Education Financing in Kenya: Secondary School Bursary Scheme Implementation and Challenges. Enos H.N. Njeru & John Orodho. 59p. ISBN 9966-948-98-8.

Citation:
NTHIA PROFNJERUEH, NTHIA PROFNJERUEH. "Education Financing in Kenya: Secondary School Bursary Scheme Implementation and Challenges. Enos H.N. Njeru & John Orodho. 59p. ISBN 9966-948-98-8.". In: Discussion Paper No.035/2003. IPAR Discussion Paper Series. African Wildlife Foundation. Nairobi; 2003.

Abstract:

Having accepted the rationality of cost-sharing, the Ministry of Education, Science
and Technology (MoES&T) bursary scheme was introduced as one of the
safety-nets to cushion the poor and the vulnerable groups against the consequent
adverse effects. The bursary scheme, however, remains inefficient and
ineffective. Other characteristics that contribute to bottlenecks in its implementation
at the secondary school education level include limited access and participation
due to poor quality of service, bad governance and management weaknesses.
It is, therefore, arguable that against the background of more than half
of Kenya's population living below the poverty line, and the rising cost of education,
majority of households, especially among the poor and vulnerable groups,
are unable to invest in the development it of quality secondary education.
The objectives of this study included documentation of the patterns and trends in
financing secondary education in the public sector in Kenya; analysis of implementation
of the bursary scheme at the secondary school level in Kenya, with
special focus on disbursement procedures, equity considerations according to
socio-economic groups; and the overall impact on access to secondary school
education with regard to the income-poor and other vulnerable groups.
The study adopted an exploratory approach using a descriptive design. Four
provinces were randomly sampled and one district purposively selected from
each province. Three target populations considered were MoES&T staff; school-based
education staff and opinion leaders. Questionnaires, semi-structured interview
schedules, and focus group discussions were used in data gathering.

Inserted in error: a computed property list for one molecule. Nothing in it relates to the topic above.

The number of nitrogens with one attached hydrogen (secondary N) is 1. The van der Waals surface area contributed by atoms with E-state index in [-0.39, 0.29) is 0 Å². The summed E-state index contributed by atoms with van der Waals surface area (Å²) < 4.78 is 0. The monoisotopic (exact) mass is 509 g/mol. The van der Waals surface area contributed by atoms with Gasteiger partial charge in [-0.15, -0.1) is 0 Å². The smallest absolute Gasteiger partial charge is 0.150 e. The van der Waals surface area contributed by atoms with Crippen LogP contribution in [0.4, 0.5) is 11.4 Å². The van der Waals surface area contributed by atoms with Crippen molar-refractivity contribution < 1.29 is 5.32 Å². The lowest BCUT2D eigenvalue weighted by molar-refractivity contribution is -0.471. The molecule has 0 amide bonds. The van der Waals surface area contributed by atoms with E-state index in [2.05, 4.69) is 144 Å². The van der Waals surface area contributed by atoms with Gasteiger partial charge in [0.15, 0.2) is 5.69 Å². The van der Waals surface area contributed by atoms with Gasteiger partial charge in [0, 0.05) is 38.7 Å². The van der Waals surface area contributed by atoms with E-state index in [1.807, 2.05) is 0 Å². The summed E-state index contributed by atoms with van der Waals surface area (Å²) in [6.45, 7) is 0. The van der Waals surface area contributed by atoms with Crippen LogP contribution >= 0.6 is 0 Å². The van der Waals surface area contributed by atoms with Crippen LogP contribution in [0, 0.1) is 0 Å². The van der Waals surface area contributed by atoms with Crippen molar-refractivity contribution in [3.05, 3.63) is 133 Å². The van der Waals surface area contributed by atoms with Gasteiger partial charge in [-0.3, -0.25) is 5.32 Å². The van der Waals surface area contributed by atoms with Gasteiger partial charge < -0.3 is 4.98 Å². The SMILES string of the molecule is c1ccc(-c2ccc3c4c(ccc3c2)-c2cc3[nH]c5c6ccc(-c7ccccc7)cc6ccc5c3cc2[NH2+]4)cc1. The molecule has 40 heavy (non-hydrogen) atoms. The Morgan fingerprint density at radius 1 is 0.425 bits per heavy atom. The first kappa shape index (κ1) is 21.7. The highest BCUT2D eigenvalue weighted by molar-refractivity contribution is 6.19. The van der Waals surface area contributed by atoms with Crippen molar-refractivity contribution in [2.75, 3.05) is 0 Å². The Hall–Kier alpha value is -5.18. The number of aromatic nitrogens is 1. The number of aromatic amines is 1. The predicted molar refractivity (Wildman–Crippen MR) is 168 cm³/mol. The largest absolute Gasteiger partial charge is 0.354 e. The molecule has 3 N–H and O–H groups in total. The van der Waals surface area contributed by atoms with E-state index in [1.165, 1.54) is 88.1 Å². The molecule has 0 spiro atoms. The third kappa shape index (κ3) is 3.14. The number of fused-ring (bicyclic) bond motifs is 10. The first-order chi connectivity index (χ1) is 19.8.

Data analysis was carried out using SPSS.
Study results indicated that the patterns and trends of education financing in
Kenya incorporated a partnership between the state, households, and communities
long before the introduction of the cost-sharing policy. The financing of
secondary education has, however, become problematic, ~s parents have to
,houlder an increasingly large proportion of the cost.
The government's financing of secondary education has largely been directed
towards Tecurrent expenditure, mainly to meet teachers' salaries and allowances,
at the expense of development expenditures, which would be essential to
provide and improve the physical and instructional facilities. This has resulted in
poot quality education as O1ost schools are inadequately provided with basic
learning resources.
.Tbe cost-sharing strategy has hada negative impact on the poor and vulnerable
households. The latter either do not enroll their children in secondary schools, or
fail to sustain a continuous participation of those enrolled due to inability to meet
cost requirements. This results in inadequate provision of learning facilities to
the enrolled, poor quality education, and high dropout rates.
The operatrion of the MoES&T bursary scheme is handicapped by inadequate
guidelines with regard to the amounts to be allocated per student; poor criteria
for selection of genuinely needy; inadequate awareness creation about the
scheme's existence and operations; limited funds hence limited coverage; poor
co-ordination and delays in funds' disbursement; and lack of monitoring mechanisms
by the MoES&T at the school and higher levels. This has resulted in lack
of transparency and accountability, nepotism, among other aspects of mismanagement.
A critical issue that requires redress is awarding of the bursaries to
less deserving, and sometimes completely undeserving, but well-connected applicants,
at the expense of the poor and vulnerable groups.
Policy options - the MoES&T should:
• Either abolish fee levies charged to parents or ensure foolproof enforcement
ofthe fee guidelines in order to eradicate loopholes in financial management
practices in schools.
• Consider increasing the current bursary funding from Ksh. 210 million
to Ksh. 1.5 billion. This will enable be~eficiariesto meaningfully meet at least
60% oftheir outstanding fees.
• Put in place clear guidance regarding eligibility and the socio-economic
categories to benefit from the bursary scheme; the amount to be allocated per
student; and a monitoring mechanism to ensure transparency and accountability
in the disbursement ofthe bursary funds. .
• In consultation with other stakeholders in the secondary education subsector,
work out ways to allow individual schools to evolve a 'fees waiver mechanism'
and income generating activities at the school level to raise funds for
various purposes to benefit learning resources, quality improvement, school
projects, and, where possible, supplement student fees requirements. .

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